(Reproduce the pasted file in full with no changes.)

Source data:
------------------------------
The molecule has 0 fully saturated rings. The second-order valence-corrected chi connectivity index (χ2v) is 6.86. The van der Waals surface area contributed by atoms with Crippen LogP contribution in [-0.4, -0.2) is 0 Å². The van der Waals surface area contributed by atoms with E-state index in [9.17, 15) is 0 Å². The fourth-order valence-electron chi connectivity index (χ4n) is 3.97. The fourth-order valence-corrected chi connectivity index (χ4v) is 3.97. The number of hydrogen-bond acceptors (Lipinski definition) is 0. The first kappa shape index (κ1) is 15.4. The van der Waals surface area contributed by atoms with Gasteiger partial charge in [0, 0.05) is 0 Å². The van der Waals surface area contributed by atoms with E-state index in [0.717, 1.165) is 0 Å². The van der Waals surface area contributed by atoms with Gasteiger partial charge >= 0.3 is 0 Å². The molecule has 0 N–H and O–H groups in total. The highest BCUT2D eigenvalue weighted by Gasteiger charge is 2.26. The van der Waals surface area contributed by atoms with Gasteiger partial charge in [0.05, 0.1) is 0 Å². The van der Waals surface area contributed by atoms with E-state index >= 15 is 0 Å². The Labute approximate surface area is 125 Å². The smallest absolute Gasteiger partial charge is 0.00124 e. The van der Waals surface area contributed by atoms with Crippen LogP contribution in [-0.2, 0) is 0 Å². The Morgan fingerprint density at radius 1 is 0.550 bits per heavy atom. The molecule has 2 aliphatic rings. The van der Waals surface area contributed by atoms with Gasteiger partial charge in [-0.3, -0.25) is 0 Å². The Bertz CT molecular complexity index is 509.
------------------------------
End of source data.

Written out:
The molecule has 0 fully saturated rings. The second-order valence-corrected chi connectivity index (χ2v) is 6.86. The van der Waals surface area contributed by atoms with Crippen LogP contribution in [-0.4, -0.2) is 0 Å². The van der Waals surface area contributed by atoms with E-state index in [9.17, 15) is 0 Å². The fourth-order valence-electron chi connectivity index (χ4n) is 3.97. The fourth-order valence-corrected chi connectivity index (χ4v) is 3.97. The number of hydrogen-bond acceptors (Lipinski definition) is 0. The first kappa shape index (κ1) is 15.4. The van der Waals surface area contributed by atoms with Gasteiger partial charge in [0, 0.05) is 0 Å². The van der Waals surface area contributed by atoms with E-state index in [0.717, 1.165) is 0 Å². The van der Waals surface area contributed by atoms with Gasteiger partial charge >= 0.3 is 0 Å². The molecule has 0 N–H and O–H groups in total. The highest BCUT2D eigenvalue weighted by Gasteiger charge is 2.26. The van der Waals surface area contributed by atoms with Gasteiger partial charge in [0.05, 0.1) is 0 Å². The van der Waals surface area contributed by atoms with E-state index >= 15 is 0 Å². The Labute approximate surface area is 125 Å². The smallest absolute Gasteiger partial charge is 0.00124 e. The van der Waals surface area contributed by atoms with Crippen LogP contribution in [-0.2, 0) is 0 Å². The Morgan fingerprint density at radius 1 is 0.550 bits per heavy atom. The molecule has 2 aliphatic rings. The van der Waals surface area contributed by atoms with Gasteiger partial charge in [-0.3, -0.25) is 0 Å². The Bertz CT molecular complexity index is 509.